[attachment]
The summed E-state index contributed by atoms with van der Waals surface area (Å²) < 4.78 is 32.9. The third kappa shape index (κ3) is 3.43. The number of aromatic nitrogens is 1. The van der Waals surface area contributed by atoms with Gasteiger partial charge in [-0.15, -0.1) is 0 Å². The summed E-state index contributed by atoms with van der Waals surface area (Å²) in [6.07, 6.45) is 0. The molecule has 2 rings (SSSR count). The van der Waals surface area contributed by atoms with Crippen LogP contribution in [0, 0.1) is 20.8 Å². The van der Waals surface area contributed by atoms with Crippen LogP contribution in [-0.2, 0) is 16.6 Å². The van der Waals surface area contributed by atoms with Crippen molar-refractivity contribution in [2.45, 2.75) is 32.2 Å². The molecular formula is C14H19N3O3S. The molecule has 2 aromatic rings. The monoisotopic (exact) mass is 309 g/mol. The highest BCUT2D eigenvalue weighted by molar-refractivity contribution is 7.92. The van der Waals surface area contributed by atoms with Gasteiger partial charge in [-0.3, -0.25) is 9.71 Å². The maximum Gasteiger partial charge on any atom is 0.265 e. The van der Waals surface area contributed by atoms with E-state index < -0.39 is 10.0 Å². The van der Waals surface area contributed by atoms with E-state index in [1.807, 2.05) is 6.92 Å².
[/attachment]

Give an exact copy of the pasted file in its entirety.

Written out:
The summed E-state index contributed by atoms with van der Waals surface area (Å²) < 4.78 is 32.9. The third kappa shape index (κ3) is 3.43. The number of aromatic nitrogens is 1. The van der Waals surface area contributed by atoms with Gasteiger partial charge in [-0.15, -0.1) is 0 Å². The summed E-state index contributed by atoms with van der Waals surface area (Å²) in [6.07, 6.45) is 0. The molecule has 2 rings (SSSR count). The van der Waals surface area contributed by atoms with Crippen LogP contribution in [0, 0.1) is 20.8 Å². The van der Waals surface area contributed by atoms with Crippen LogP contribution in [-0.2, 0) is 16.6 Å². The van der Waals surface area contributed by atoms with Crippen molar-refractivity contribution in [2.45, 2.75) is 32.2 Å². The molecular formula is C14H19N3O3S. The molecule has 2 aromatic rings. The monoisotopic (exact) mass is 309 g/mol. The highest BCUT2D eigenvalue weighted by molar-refractivity contribution is 7.92. The van der Waals surface area contributed by atoms with Gasteiger partial charge in [-0.3, -0.25) is 9.71 Å². The maximum Gasteiger partial charge on any atom is 0.265 e. The van der Waals surface area contributed by atoms with E-state index < -0.39 is 10.0 Å². The van der Waals surface area contributed by atoms with E-state index in [1.807, 2.05) is 6.92 Å².